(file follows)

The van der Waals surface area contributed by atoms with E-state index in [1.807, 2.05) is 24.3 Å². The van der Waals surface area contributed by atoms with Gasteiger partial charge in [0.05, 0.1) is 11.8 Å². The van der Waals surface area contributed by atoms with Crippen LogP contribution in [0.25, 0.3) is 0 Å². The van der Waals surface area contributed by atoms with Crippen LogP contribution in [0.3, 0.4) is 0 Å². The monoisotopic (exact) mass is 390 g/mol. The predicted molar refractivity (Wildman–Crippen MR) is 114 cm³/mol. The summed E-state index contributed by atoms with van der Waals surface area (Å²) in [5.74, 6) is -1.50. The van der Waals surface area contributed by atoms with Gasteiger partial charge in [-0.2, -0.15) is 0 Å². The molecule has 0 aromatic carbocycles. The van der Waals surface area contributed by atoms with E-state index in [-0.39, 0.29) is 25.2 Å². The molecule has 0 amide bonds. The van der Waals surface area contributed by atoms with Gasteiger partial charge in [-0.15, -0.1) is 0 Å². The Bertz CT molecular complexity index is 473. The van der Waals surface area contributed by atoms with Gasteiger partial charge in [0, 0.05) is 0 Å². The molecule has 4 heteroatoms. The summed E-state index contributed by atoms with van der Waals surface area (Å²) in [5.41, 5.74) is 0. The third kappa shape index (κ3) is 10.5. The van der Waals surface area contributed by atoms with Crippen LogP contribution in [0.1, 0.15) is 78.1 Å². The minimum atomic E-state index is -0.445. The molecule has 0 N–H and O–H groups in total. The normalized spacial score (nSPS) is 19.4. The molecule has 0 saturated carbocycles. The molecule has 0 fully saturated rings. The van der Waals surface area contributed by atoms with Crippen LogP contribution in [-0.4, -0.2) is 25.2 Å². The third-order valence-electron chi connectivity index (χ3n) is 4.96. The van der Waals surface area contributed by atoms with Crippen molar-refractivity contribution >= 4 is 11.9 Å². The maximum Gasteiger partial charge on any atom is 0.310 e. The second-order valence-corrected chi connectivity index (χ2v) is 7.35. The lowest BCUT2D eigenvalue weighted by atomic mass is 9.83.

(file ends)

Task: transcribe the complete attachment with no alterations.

The van der Waals surface area contributed by atoms with E-state index in [1.807, 2.05) is 24.3 Å². The van der Waals surface area contributed by atoms with Gasteiger partial charge in [0.05, 0.1) is 11.8 Å². The van der Waals surface area contributed by atoms with Crippen LogP contribution in [0.25, 0.3) is 0 Å². The van der Waals surface area contributed by atoms with Crippen LogP contribution in [0.3, 0.4) is 0 Å². The monoisotopic (exact) mass is 390 g/mol. The predicted molar refractivity (Wildman–Crippen MR) is 114 cm³/mol. The summed E-state index contributed by atoms with van der Waals surface area (Å²) in [5.74, 6) is -1.50. The van der Waals surface area contributed by atoms with Gasteiger partial charge in [-0.2, -0.15) is 0 Å². The molecule has 0 aromatic carbocycles. The van der Waals surface area contributed by atoms with E-state index in [-0.39, 0.29) is 25.2 Å². The molecule has 0 amide bonds. The van der Waals surface area contributed by atoms with Gasteiger partial charge in [-0.15, -0.1) is 0 Å². The Bertz CT molecular complexity index is 473. The van der Waals surface area contributed by atoms with Gasteiger partial charge in [0, 0.05) is 0 Å². The molecule has 4 heteroatoms. The summed E-state index contributed by atoms with van der Waals surface area (Å²) in [5.41, 5.74) is 0. The third kappa shape index (κ3) is 10.5. The van der Waals surface area contributed by atoms with Crippen LogP contribution in [0.1, 0.15) is 78.1 Å². The minimum atomic E-state index is -0.445. The molecule has 0 N–H and O–H groups in total. The normalized spacial score (nSPS) is 19.4. The molecule has 0 saturated carbocycles. The molecule has 0 fully saturated rings. The van der Waals surface area contributed by atoms with Crippen LogP contribution in [-0.4, -0.2) is 25.2 Å². The third-order valence-electron chi connectivity index (χ3n) is 4.96. The van der Waals surface area contributed by atoms with Crippen molar-refractivity contribution >= 4 is 11.9 Å². The maximum Gasteiger partial charge on any atom is 0.310 e. The second-order valence-corrected chi connectivity index (χ2v) is 7.35. The lowest BCUT2D eigenvalue weighted by atomic mass is 9.83.